It’s A Sin creator Russell T Davies has delivered the perfect response for the straight critics who slammed him for only casting gay actors in queer roles.
The former Doctor Who showrunner’s latest series, following a group of young gay men during the 80s Aids crisis, has now broken records for Channel 4, and widely praised for launching important conversations around LGBT representation on TV.
However, before the series even aired, Davies was criticised for saying that he would personally only cast gay actors in gay roles.
But speaking on Steph’s Packed Lunch today, the 57-year-old writer wasn’t having any of it, hitting back at criticisms and saying it wasn’t up to straight critics to make that kind of commentary.
He told Steph McGovern: ‘I loved it when I said that because I made that theory about my own work, how I like to work. Strangely, all the straight male commentators lined up to tell me off.
‘Can you believe that, Steph? Straight men telling you how to live your life? What a puzzle that was. What a surprise! A marvel.’
‘It was debated a lot and actually then the programme went on air, and I’ve got to say the debates kind of stopped,’ he then added. ‘People could see what I meant.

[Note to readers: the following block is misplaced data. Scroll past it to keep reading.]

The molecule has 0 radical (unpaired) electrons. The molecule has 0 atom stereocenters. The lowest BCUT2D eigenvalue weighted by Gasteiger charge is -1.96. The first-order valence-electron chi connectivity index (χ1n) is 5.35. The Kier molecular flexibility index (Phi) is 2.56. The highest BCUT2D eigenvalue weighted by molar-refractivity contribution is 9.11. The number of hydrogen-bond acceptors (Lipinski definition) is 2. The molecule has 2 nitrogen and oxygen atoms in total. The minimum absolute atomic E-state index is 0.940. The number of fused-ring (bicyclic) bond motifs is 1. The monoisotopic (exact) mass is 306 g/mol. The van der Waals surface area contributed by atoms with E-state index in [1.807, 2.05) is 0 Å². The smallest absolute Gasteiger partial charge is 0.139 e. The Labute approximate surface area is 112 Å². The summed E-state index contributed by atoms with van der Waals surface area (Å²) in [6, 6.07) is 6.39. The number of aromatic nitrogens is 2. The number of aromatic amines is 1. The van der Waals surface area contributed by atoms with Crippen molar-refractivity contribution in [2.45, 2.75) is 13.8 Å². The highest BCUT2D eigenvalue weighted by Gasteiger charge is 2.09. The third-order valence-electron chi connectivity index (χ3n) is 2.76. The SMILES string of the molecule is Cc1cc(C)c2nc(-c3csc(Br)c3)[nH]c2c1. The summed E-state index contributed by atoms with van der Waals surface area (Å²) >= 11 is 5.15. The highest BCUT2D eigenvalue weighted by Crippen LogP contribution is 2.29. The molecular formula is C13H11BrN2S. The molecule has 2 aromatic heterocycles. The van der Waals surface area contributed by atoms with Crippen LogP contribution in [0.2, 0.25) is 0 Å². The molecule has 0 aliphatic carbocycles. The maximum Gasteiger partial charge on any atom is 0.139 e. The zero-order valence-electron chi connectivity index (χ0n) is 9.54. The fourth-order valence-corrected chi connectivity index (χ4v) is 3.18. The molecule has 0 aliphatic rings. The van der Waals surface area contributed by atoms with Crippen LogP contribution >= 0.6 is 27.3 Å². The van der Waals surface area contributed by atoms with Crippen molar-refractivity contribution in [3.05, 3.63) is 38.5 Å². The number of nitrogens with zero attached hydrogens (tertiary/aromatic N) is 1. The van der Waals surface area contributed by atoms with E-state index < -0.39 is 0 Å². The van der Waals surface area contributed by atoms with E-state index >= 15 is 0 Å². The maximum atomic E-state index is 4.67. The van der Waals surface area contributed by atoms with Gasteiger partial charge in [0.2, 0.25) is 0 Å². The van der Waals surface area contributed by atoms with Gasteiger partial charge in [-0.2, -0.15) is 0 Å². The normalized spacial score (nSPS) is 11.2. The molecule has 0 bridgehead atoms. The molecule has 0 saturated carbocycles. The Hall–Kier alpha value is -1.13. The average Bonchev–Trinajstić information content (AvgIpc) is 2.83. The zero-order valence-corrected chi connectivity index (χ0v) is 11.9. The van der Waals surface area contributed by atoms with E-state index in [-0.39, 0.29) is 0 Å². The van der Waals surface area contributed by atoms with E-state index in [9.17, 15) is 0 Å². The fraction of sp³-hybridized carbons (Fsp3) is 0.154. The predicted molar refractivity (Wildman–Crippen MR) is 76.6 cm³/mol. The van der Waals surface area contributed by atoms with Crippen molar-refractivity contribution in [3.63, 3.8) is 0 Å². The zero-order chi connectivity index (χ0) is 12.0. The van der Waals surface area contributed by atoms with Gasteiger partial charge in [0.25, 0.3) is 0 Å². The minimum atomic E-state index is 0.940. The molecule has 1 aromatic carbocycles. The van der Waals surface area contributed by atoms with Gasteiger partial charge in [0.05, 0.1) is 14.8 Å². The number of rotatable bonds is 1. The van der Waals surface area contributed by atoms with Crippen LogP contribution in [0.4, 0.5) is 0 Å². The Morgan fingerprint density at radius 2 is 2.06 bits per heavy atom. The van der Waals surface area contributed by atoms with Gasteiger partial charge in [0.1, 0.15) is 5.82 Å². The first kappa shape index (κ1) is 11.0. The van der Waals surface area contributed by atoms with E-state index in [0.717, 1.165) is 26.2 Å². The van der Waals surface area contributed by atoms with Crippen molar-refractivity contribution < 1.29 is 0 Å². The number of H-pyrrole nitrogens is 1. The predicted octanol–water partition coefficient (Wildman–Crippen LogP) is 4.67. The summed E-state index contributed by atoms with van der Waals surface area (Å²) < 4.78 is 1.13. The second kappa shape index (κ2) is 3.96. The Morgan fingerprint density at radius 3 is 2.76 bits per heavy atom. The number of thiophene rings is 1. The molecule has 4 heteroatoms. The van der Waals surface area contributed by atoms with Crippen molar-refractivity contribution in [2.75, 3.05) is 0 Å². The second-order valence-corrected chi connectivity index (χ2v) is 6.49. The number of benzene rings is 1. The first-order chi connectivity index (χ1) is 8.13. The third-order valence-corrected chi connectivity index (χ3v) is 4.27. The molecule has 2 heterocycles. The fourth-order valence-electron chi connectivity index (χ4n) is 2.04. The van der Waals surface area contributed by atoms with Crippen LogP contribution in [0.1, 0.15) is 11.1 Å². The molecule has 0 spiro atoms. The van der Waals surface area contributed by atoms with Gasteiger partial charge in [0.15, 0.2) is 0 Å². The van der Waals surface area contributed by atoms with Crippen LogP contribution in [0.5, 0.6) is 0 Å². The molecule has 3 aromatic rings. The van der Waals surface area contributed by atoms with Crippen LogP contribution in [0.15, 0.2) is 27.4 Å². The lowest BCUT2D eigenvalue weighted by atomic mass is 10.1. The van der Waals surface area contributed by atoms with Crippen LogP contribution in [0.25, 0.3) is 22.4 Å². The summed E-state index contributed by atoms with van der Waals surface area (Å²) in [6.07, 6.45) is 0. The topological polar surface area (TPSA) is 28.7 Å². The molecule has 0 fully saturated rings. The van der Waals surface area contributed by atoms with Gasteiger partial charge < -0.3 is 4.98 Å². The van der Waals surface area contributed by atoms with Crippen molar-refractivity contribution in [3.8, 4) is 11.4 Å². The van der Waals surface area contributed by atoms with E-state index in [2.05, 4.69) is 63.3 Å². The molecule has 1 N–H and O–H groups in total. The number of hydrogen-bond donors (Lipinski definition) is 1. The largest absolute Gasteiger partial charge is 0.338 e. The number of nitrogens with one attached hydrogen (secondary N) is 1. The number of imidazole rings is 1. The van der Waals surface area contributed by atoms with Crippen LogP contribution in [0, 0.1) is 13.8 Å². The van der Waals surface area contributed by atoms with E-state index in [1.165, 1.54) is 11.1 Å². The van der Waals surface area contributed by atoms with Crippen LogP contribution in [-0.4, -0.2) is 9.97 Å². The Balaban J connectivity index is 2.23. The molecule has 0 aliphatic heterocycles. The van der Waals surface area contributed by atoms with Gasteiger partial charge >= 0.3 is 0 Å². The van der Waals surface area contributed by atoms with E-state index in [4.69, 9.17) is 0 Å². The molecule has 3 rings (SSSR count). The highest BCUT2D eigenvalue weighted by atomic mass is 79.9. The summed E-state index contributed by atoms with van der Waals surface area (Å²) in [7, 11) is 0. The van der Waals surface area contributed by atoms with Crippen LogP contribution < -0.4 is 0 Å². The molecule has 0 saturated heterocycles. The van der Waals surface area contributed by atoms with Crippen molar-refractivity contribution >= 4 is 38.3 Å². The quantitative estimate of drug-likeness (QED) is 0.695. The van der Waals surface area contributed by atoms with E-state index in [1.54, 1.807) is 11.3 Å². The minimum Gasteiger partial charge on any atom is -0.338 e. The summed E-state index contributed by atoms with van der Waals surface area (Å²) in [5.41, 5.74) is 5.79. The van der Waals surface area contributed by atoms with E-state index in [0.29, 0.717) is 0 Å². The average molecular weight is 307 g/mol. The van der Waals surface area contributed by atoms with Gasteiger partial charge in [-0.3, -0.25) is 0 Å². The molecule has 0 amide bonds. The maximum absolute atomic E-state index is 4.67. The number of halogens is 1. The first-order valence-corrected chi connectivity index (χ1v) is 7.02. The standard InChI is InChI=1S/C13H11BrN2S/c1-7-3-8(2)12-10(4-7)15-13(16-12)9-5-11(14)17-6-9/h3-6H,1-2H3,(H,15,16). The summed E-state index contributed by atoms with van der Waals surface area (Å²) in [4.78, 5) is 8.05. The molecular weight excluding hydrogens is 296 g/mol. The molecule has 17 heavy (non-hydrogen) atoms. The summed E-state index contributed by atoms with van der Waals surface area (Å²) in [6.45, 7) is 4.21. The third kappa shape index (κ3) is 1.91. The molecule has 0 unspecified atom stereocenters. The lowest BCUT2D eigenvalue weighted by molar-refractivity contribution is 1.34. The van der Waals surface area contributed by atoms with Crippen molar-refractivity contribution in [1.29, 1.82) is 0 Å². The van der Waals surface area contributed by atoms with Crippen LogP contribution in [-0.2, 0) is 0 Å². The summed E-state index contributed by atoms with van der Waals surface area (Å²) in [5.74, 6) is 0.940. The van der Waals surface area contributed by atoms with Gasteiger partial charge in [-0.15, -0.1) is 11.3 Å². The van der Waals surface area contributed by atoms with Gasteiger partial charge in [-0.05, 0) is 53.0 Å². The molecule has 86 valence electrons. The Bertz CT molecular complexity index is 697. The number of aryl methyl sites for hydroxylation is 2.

‘There was an entirely gay and queer cast doing their stuff, and I think it shines off the programme. I think it rises off the screen, I think there’s an energy.
‘I absolutely believe it, it’s my job to believe these things. It’s my show. I think we did a great thing, and I’m so proud of that cast. Aren’t they good?’
Steph also praised the show having watched it herself, and added she agreed that representation for her on screen as a gay woman was also moving an important.
But she added she feared that his thoughts on gay actors playing gay roles may be used in reverse, meaning queer stars couldn’t take on straight parts.
Davies disagreed, and said: ‘No, because it’s not equal. There’s 100 straight actors, there’s two gay actors. There’s 100 straight parts, there’s two gay parts.
‘So it’s not a seesaw, it’s not even. That seesaw is not moving. It’s stuck. It’s stuck in the straight weight. They own the playground. So, it will never happen.
‘And frankly, if you do get gay actors to play straight parts, we’ve been pretending to be straight since the age of 11.’
I think that’s what you call a ‘mic drop moment’.
It’s A Sin airs Fridays at 9pm on Channel 4, and is available in full on Channel 4 On Demand.
Credit: Original article published here.